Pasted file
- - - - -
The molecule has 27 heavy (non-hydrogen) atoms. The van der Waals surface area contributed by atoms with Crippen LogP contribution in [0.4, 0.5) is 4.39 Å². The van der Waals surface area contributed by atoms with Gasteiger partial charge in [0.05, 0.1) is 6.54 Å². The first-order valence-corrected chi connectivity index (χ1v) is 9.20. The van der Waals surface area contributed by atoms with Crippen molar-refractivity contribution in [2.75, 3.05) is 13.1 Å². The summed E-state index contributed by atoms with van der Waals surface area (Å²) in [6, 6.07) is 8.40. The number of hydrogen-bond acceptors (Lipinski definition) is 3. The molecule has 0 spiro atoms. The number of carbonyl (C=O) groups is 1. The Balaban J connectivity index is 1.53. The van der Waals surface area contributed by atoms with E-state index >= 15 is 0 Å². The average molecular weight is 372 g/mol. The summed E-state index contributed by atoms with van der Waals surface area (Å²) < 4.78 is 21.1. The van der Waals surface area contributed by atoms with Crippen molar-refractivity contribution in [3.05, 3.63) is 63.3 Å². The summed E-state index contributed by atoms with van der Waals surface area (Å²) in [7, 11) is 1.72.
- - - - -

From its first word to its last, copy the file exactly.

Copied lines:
The molecule has 27 heavy (non-hydrogen) atoms. The van der Waals surface area contributed by atoms with Crippen LogP contribution in [0.4, 0.5) is 4.39 Å². The van der Waals surface area contributed by atoms with Gasteiger partial charge in [0.05, 0.1) is 6.54 Å². The first-order valence-corrected chi connectivity index (χ1v) is 9.20. The van der Waals surface area contributed by atoms with Crippen molar-refractivity contribution in [2.75, 3.05) is 13.1 Å². The summed E-state index contributed by atoms with van der Waals surface area (Å²) in [6, 6.07) is 8.40. The number of hydrogen-bond acceptors (Lipinski definition) is 3. The molecule has 0 spiro atoms. The number of carbonyl (C=O) groups is 1. The Balaban J connectivity index is 1.53. The van der Waals surface area contributed by atoms with E-state index >= 15 is 0 Å². The average molecular weight is 372 g/mol. The summed E-state index contributed by atoms with van der Waals surface area (Å²) < 4.78 is 21.1. The van der Waals surface area contributed by atoms with Crippen molar-refractivity contribution in [3.05, 3.63) is 63.3 Å². The summed E-state index contributed by atoms with van der Waals surface area (Å²) in [7, 11) is 1.72.